Regional authorities have to check to make sure the road can accommodate a new entrance ramp without causing traffic jams. In the same way that an authority might ask the road builder to pay for the construction of the access road or, if the road is For real Already congested, pay to add an extra lane: Regional authorities are asking power developers to pay to connect their solar or wind farms to the grid.

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Get authorization to connect has become increasingly difficult. According to Rand’s research, between 2000 and 2010, it took about two years for a project to get past the tail. Now, it’s taking almost twice as long. At the end of 2021, there were 8,100 projects in line, waiting for permission to go online. Together, they represent more than the combined power capacity of all US power plants.

And 93 percent of those projects are solar, wind or battery storage. One broadcast authority, PJM, which covers Pennsylvania, West Virginia, DC and other areas on the East Coast, accounts for almost a third of the delays.

Asked about the matter, PJM spokeswoman Susan Buehler said the authority has recently improved its process, and that the changes will reduce the delay

Part of the reason for the delay is that clean energy is booming. In the past, most grid-connected power plants were either coal-fired or natural gas-fired—large, fairly centralized power plants that had an established way of connecting to the larger grid. But now, with the rapid rise of wind and solar power, there are different types of projects trying to connect to and they are much more scattered across the landscape.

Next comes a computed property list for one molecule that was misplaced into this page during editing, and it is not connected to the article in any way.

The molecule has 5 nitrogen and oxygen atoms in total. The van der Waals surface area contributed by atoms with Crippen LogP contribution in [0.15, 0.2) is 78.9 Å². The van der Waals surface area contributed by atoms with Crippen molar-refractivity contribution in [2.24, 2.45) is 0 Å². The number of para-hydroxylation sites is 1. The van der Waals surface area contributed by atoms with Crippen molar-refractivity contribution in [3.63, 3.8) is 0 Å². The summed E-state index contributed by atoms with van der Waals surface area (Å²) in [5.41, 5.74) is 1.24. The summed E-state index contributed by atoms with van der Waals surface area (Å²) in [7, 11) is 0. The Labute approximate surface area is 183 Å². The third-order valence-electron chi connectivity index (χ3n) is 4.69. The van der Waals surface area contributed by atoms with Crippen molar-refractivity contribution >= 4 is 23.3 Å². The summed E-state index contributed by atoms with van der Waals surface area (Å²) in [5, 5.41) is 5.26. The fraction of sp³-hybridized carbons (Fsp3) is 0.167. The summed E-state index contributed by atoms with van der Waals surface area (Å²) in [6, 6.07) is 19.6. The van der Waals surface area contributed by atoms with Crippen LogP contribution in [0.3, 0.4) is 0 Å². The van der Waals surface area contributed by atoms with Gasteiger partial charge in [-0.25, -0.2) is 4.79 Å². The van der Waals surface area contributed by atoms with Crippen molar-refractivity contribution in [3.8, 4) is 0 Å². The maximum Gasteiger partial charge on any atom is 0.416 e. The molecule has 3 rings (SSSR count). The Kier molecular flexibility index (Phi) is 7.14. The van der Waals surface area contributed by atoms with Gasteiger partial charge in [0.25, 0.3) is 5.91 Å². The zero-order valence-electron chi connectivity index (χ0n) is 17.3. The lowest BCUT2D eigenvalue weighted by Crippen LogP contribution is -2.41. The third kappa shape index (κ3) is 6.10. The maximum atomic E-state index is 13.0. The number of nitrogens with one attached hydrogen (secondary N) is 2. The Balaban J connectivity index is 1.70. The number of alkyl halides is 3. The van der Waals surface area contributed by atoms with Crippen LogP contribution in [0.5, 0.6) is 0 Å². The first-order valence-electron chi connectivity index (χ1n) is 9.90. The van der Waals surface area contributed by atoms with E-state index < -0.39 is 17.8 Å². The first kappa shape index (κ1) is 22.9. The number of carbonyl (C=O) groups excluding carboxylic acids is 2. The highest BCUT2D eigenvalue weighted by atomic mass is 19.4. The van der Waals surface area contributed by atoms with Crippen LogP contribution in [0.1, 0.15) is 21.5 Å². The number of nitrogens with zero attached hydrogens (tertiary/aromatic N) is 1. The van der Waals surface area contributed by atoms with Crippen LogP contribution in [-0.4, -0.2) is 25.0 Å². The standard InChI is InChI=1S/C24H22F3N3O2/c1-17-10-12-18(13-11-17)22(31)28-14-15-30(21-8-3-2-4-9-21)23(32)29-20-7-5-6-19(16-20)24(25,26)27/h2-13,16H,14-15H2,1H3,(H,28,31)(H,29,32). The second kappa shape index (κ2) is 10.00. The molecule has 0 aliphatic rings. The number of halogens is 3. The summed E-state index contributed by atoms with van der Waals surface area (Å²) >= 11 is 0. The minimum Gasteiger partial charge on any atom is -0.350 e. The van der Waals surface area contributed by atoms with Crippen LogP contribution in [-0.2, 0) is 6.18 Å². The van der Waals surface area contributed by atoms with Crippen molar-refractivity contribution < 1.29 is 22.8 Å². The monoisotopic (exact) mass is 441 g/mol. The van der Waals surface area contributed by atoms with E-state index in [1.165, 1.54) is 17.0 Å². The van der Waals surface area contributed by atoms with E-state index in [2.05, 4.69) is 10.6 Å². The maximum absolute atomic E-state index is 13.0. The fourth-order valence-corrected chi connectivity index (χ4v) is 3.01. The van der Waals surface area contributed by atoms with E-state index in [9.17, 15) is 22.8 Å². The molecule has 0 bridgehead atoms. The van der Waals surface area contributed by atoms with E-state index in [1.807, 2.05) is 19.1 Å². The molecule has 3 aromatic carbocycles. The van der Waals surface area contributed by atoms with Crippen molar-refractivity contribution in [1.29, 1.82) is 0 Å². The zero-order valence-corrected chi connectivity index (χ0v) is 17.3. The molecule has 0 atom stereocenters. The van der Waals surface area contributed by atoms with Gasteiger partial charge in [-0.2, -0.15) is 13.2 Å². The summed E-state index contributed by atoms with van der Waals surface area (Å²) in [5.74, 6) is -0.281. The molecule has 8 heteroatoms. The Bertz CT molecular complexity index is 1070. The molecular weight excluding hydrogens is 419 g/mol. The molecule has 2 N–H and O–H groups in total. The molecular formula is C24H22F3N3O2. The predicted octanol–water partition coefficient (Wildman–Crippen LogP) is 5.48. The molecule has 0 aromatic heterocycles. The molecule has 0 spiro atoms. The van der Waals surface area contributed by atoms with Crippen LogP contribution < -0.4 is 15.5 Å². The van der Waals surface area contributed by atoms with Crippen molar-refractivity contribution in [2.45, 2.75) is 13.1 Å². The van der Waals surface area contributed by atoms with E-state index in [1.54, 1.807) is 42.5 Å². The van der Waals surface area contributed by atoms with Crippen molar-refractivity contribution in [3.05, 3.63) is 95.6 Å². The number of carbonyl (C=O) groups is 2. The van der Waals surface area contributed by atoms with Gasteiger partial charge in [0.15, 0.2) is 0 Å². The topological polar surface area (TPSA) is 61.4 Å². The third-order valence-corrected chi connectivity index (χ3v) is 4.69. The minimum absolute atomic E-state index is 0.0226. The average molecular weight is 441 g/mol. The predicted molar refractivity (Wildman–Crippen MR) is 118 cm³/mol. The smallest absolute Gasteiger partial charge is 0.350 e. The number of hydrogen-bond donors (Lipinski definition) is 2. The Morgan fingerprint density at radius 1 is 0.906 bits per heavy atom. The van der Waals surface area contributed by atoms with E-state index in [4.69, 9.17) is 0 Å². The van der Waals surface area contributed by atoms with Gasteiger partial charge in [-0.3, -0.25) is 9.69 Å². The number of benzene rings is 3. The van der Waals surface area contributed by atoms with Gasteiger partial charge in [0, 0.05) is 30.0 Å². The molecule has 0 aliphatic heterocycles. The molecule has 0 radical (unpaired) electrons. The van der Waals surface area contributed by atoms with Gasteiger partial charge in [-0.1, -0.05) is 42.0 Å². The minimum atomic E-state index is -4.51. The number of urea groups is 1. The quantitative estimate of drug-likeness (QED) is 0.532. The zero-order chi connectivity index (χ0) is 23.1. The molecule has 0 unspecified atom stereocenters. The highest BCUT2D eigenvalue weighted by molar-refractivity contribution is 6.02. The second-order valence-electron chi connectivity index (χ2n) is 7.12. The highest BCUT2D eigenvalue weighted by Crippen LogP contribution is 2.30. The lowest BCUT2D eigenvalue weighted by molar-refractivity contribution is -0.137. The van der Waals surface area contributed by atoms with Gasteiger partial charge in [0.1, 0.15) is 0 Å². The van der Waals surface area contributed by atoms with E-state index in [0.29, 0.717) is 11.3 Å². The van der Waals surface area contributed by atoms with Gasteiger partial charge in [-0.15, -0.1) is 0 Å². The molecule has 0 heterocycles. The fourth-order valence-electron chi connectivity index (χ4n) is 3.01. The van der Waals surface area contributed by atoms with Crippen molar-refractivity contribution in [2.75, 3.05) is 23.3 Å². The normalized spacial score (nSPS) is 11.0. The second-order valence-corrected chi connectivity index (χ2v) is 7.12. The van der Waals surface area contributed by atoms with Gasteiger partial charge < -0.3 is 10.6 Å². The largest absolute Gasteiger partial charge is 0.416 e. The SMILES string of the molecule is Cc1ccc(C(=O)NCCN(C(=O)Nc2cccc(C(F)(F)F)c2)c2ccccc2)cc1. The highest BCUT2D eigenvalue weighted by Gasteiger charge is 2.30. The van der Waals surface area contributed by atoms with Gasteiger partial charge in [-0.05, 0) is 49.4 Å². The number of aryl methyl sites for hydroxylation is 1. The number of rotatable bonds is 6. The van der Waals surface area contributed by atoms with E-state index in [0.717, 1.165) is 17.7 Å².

“The system just wasn’t built to handle this kind of volume,” Gahl said.

At the same time, the country’s high-voltage transmission lines—again, a bit like a bunch of interstate highways—are near full capacity, clogged with tons of electron traffic. “Limited transmission capacity is really the root cause,” said Rob Gramlich, president and founder of consulting group Grid Strategies. When streaming is interrupted, developers may have to pay more money to get your connection to the network. That can cause a developer to reconsider their plan, or potentially cancel their wind, solar or geothermal plant altogether.